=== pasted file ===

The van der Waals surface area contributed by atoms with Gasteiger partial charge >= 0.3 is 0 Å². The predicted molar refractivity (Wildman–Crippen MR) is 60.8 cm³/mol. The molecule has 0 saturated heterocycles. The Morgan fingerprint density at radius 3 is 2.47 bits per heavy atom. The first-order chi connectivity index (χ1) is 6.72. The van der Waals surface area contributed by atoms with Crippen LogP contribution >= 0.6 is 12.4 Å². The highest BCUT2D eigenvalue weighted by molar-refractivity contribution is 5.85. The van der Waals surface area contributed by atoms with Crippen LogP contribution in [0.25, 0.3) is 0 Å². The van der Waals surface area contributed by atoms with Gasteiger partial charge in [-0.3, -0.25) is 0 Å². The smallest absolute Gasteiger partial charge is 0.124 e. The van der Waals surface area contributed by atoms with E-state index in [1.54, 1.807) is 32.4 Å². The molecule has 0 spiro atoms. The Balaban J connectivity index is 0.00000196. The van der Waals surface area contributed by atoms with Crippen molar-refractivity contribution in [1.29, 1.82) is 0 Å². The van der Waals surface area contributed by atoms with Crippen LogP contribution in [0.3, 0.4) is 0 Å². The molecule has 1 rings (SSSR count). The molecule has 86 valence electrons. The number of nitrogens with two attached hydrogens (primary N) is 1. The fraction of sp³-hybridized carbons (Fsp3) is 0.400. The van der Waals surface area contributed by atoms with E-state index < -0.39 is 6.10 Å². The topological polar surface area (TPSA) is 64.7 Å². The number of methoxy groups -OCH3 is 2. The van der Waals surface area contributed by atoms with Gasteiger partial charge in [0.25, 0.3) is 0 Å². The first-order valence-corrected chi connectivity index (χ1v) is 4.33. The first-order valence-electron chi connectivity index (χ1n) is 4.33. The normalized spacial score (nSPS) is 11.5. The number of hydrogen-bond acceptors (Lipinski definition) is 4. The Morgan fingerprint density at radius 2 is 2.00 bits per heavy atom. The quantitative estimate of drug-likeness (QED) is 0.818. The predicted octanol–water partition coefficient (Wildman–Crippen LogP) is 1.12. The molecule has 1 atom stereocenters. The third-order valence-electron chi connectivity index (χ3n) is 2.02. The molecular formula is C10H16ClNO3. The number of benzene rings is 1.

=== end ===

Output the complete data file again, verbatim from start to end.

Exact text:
The van der Waals surface area contributed by atoms with Gasteiger partial charge >= 0.3 is 0 Å². The predicted molar refractivity (Wildman–Crippen MR) is 60.8 cm³/mol. The molecule has 0 saturated heterocycles. The Morgan fingerprint density at radius 3 is 2.47 bits per heavy atom. The first-order chi connectivity index (χ1) is 6.72. The van der Waals surface area contributed by atoms with Crippen LogP contribution >= 0.6 is 12.4 Å². The highest BCUT2D eigenvalue weighted by molar-refractivity contribution is 5.85. The van der Waals surface area contributed by atoms with Crippen LogP contribution in [0.25, 0.3) is 0 Å². The van der Waals surface area contributed by atoms with Gasteiger partial charge in [-0.3, -0.25) is 0 Å². The smallest absolute Gasteiger partial charge is 0.124 e. The van der Waals surface area contributed by atoms with E-state index in [1.54, 1.807) is 32.4 Å². The molecule has 0 spiro atoms. The Balaban J connectivity index is 0.00000196. The van der Waals surface area contributed by atoms with Crippen molar-refractivity contribution in [1.29, 1.82) is 0 Å². The van der Waals surface area contributed by atoms with Crippen LogP contribution in [0.3, 0.4) is 0 Å². The molecule has 1 rings (SSSR count). The molecule has 86 valence electrons. The number of nitrogens with two attached hydrogens (primary N) is 1. The fraction of sp³-hybridized carbons (Fsp3) is 0.400. The van der Waals surface area contributed by atoms with E-state index < -0.39 is 6.10 Å². The topological polar surface area (TPSA) is 64.7 Å². The number of methoxy groups -OCH3 is 2. The van der Waals surface area contributed by atoms with Gasteiger partial charge in [0.25, 0.3) is 0 Å². The first-order valence-corrected chi connectivity index (χ1v) is 4.33. The first-order valence-electron chi connectivity index (χ1n) is 4.33. The normalized spacial score (nSPS) is 11.5. The number of hydrogen-bond acceptors (Lipinski definition) is 4. The Morgan fingerprint density at radius 2 is 2.00 bits per heavy atom. The quantitative estimate of drug-likeness (QED) is 0.818. The predicted octanol–water partition coefficient (Wildman–Crippen LogP) is 1.12. The molecule has 1 atom stereocenters. The third-order valence-electron chi connectivity index (χ3n) is 2.02. The molecular formula is C10H16ClNO3. The number of benzene rings is 1.